This volume challenges the dominant discourse that perceives Asian women as either "mail-order" brides or overseas workers. Providing the first sustained critique of the artificial analytical division between brides and workers, the book demonstrates women's transition from brides to workers and from workers to brides. Focusing on how women workers use marriage as a strategy to gain citizenship and how migrants for marriage become workers, the authors present these modern Asian women in their multidimensional roles as wives, workers, mothers, and citizens.
The case studies explore a wide gamut of experiences, including Filipino caregivers in Canada, Thai sex workers in Germany, Filipino brides in Australia, Singaporean expatriates in Shanghai, Taiwanese families split between Taiwan and California, Asian migrants for marriage in Japan, and Filipino domestic helpers in Spain and Italy. All of these show the multiplicity of roles women maintain and emphasize the point that marriage, work, and migration are inextricably linked.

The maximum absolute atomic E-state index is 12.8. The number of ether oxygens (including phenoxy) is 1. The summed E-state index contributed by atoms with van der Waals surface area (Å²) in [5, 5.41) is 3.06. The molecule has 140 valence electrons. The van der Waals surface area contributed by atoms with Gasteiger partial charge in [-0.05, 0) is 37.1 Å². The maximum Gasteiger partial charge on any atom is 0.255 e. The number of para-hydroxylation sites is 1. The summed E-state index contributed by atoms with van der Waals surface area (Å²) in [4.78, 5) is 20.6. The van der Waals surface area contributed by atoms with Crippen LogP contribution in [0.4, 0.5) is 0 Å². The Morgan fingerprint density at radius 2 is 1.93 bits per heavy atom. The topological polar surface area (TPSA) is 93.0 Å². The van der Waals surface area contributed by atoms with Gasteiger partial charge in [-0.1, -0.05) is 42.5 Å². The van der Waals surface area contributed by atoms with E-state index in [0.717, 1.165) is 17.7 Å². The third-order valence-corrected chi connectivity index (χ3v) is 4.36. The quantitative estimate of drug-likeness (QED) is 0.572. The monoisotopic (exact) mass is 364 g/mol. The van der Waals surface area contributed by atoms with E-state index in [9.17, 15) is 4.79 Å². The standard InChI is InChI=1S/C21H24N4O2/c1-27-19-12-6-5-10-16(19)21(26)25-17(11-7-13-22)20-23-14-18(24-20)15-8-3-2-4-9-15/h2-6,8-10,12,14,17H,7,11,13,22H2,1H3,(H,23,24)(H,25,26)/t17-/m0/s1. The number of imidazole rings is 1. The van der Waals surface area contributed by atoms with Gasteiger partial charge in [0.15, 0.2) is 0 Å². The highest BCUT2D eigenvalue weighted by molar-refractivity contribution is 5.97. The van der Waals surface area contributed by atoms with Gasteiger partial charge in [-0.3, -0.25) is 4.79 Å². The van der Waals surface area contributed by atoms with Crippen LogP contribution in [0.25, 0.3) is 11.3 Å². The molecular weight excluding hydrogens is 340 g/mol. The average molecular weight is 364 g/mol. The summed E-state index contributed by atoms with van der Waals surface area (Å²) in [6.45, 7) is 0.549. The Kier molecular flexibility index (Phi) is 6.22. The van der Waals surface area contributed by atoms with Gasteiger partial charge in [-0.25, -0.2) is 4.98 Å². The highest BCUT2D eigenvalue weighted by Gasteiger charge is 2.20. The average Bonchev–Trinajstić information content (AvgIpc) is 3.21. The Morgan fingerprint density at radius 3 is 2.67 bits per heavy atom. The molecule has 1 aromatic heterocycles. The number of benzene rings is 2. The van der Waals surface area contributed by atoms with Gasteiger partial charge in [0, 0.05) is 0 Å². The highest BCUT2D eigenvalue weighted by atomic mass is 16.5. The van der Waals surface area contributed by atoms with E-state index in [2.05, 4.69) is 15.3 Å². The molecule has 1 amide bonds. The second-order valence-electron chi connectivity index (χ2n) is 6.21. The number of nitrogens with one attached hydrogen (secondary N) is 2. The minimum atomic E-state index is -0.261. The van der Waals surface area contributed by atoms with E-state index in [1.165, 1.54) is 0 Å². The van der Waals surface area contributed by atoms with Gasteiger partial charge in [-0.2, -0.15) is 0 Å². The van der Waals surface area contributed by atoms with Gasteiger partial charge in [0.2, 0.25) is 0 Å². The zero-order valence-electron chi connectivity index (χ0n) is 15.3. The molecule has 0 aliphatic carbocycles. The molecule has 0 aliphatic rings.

Contributions by: Maria W. L. Chee, Michelle Lee, Deirdre McKay, Pat Mix, Tomoko Nakamatsu, Rogelia Pe-Pua, Nicola Piper, Mina Roces, Katie Willis, and Brenda Yeoh.